While it wasn't exactly the lead story on the nightly news, a new way of measuring Web site popularity startled the Web punditry earlier this week when it put long-suffering AOL in the top spot.
You read that right: that's above Google, MySpace.com, MSN and any other Web site you'd expect to be doing reasonably well.
Crazy, you say? You're not the only one.
Here's how it happened: Nielsen/NetRatings modified its Web site popularity gauge, adding time spent to its unique-audience metric. Using a new "total-minutes" calculation, Nielsen/NetRatings said AOL was the No. 1 site in the U.S. in May, followed by Yahoo; MSN/Windows Live; Fox Interactive, which owns MySpace.com; Google; eBay; Microsoft; Electronic Arts; Apple and YouTube, which is owned by Google.
Does this mean the Time Warner Internet subsidiary is--much to our surprise--somehow more valuable than Google? Not exactly. It's Google's ad dollars (about $10.6 billion annually and growing fast), not AOL's ability to get people to hang around, that really counts.
"You could say Google is very efficient in getting people where they want to go and thus it reinforces loyalty," said Greg Sterling, principal of Sterling Market Intelligence. "Somebody spending a lot of time on a site may be deeply engaged or may be struggling to find what they are looking for."
Nielsen/NetRatings seems aware that its new measurement method may have thrown some people for a loop. Thursday afternoon, the company sent a news release stating that it's still using more traditional measurement methods, such as total page views, pages per person, unique audience and average sessions per person.
In fairness, results have always differed based on who is measuring the traffic and how. For instance, Nielsen/NetRatings rival ComScore ranked AOL second among the top Web sites in the U.S. for May based on unique visitors, below Yahoo and above Google.
"Exposure doesn't necessarily mean engagement. I could be distracted, taking a phone call or have left the room."
--Tim Hanlon, senior vice president, Denuo
It's also understandable that Nielsen/NetRatings would want to look at how long people spend on a site given the widespread adoption of streaming media and applications like Ajax, which cut down on the need for page re-loads and thus make counting page views less of a meaningful metric.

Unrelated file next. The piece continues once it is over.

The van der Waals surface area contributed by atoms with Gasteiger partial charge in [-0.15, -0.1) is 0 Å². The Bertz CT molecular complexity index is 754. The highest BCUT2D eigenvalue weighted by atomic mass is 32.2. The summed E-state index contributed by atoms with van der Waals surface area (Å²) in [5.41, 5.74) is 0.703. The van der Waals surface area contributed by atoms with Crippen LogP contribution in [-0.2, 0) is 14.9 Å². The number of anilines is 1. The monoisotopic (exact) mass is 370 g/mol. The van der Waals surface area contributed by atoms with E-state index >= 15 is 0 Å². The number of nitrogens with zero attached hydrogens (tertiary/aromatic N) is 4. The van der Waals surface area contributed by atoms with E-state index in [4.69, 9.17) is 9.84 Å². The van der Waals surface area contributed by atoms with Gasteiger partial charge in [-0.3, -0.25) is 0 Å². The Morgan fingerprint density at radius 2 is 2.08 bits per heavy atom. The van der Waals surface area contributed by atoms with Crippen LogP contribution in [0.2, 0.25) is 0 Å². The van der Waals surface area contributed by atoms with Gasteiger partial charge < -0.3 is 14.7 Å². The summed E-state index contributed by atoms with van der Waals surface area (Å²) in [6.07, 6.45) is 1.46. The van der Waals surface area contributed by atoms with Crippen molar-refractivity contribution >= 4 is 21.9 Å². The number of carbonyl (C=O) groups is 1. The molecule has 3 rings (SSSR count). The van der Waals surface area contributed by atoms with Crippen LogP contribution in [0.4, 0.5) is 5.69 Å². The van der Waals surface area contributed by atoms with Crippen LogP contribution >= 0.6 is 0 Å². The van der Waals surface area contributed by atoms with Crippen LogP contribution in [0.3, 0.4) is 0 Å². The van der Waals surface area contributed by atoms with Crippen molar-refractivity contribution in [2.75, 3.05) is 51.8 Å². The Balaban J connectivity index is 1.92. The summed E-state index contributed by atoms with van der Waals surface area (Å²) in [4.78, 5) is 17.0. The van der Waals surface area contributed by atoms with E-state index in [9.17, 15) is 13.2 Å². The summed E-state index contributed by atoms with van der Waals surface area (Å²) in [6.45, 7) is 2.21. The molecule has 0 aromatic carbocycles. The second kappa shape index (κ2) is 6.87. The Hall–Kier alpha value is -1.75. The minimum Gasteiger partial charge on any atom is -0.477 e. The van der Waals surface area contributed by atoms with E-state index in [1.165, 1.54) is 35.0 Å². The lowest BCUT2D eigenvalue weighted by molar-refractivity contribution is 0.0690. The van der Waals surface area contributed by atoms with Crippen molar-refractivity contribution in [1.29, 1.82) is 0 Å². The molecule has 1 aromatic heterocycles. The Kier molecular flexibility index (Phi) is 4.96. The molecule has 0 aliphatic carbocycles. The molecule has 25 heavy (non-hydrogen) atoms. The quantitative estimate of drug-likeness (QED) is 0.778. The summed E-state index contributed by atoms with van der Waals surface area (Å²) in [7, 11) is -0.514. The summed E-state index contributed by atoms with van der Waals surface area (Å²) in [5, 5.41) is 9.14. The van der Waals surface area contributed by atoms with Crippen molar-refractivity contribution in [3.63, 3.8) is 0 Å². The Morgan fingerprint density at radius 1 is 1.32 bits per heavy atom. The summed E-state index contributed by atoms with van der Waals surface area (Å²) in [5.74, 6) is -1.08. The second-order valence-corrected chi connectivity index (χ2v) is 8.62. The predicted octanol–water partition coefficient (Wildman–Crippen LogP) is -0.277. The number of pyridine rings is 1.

Here's another point to show the ratings experts at Nielsen/NetRatings haven't completely jumped the shark: AOL, Yahoo and MSN/Windows Live were boosted by people doing e-mail and instant messaging on their respective services, while search sites are at a disadvantage because people usually leave the site quickly once they get their search results.
Using the more traditional unique-audience calculation, the top 10 list looks like this: Google; Yahoo; MSN/Windows Live; Microsoft; AOL; Fox; eBay; YouTube; Wikipedia and Apple, with AOL in the fifth spot.
But let's give the AOL folks their moment: The additional measurement seems to be giving them hope in the wake of declining subscribers and a move to an ad-supported, free Web-based service business model. The company has had numerous reorganizations and layoffs in recent years as it struggled to get back on track. And the new measurements give AOL execs hope that their "brand advertising" strategy has legs.
"Brand advertisers who are moving more and more dollars online are interested in a combination of reach and engagement and are leveraging what AOL offers to create a brand experience that they can't capture in other media," Mike Kelly, president of domestic Web sales at AOL, said in a statement. "This focus on time spent validates what advertisers are telling us...that pound per pound our audiences are more engaged."
AOL spokeswoman Amy Call said the fact that Nielsen/NetRatings has AOL ranked No. 1 in terms of time spent is a validation of AOL's efforts to keep people on the site for longer with relaunches of its news, sports and video sites and its Web-based e-mail service that integrates instant messaging.
But brand ads targeting engagement or time spent on a site are different from those aimed at Web searchers. And let's face it, "brand advertising on the Internet has been a poor second cousin to search," said Charlene Li, an analyst at Forrester Research. "Search ads are all about relevancy; getting people to the content they're looking for. On AOL it's all about people engaging with the brand."
Search advertising is valuable for an obvious reason: It often reflects a consumer's intention to buy something, said search expert Sterling. Whether someone spends a long time or a short time on a Web site is interesting, but it doesn't necessarily equate to ad dollars. More importantly, it doesn't mean that someone is "engaged," a big buzzword on Madison Avenue right now, said Tim Hanlon, a senior vice president at Denuo, a consulting arm of advertising agency Publicis Groupe.
"Exposure doesn't necessarily mean engagement," Hanlon said. "I could be distracted, taking a phone call or have left the room."